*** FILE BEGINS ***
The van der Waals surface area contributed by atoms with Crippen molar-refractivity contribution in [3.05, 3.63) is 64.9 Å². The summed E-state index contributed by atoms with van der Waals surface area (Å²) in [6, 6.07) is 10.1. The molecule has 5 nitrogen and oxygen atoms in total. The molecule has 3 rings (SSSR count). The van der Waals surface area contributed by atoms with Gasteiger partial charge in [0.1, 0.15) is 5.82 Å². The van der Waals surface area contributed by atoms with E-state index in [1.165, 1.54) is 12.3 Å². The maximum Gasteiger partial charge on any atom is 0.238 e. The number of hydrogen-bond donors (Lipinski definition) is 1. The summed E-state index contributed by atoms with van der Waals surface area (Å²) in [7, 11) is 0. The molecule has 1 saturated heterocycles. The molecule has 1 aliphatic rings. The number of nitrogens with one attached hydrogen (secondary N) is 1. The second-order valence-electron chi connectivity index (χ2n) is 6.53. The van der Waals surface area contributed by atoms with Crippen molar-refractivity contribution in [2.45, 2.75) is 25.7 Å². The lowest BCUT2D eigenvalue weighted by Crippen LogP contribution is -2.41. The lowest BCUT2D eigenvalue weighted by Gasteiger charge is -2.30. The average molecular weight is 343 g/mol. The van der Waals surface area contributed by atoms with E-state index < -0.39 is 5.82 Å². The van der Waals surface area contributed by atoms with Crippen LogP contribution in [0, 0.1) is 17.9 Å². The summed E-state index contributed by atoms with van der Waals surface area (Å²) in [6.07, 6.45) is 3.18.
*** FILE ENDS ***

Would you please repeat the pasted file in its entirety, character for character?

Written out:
The van der Waals surface area contributed by atoms with Crippen molar-refractivity contribution in [3.05, 3.63) is 64.9 Å². The summed E-state index contributed by atoms with van der Waals surface area (Å²) in [6, 6.07) is 10.1. The molecule has 5 nitrogen and oxygen atoms in total. The molecule has 3 rings (SSSR count). The van der Waals surface area contributed by atoms with Gasteiger partial charge in [0.1, 0.15) is 5.82 Å². The van der Waals surface area contributed by atoms with E-state index in [1.165, 1.54) is 12.3 Å². The maximum Gasteiger partial charge on any atom is 0.238 e. The number of hydrogen-bond donors (Lipinski definition) is 1. The summed E-state index contributed by atoms with van der Waals surface area (Å²) in [7, 11) is 0. The molecule has 1 saturated heterocycles. The molecule has 1 aliphatic rings. The number of nitrogens with one attached hydrogen (secondary N) is 1. The second-order valence-electron chi connectivity index (χ2n) is 6.53. The van der Waals surface area contributed by atoms with Crippen molar-refractivity contribution in [2.45, 2.75) is 25.7 Å². The lowest BCUT2D eigenvalue weighted by Crippen LogP contribution is -2.41. The lowest BCUT2D eigenvalue weighted by Gasteiger charge is -2.30. The average molecular weight is 343 g/mol. The van der Waals surface area contributed by atoms with E-state index < -0.39 is 5.82 Å². The van der Waals surface area contributed by atoms with Crippen LogP contribution in [0, 0.1) is 17.9 Å². The summed E-state index contributed by atoms with van der Waals surface area (Å²) in [6.07, 6.45) is 3.18.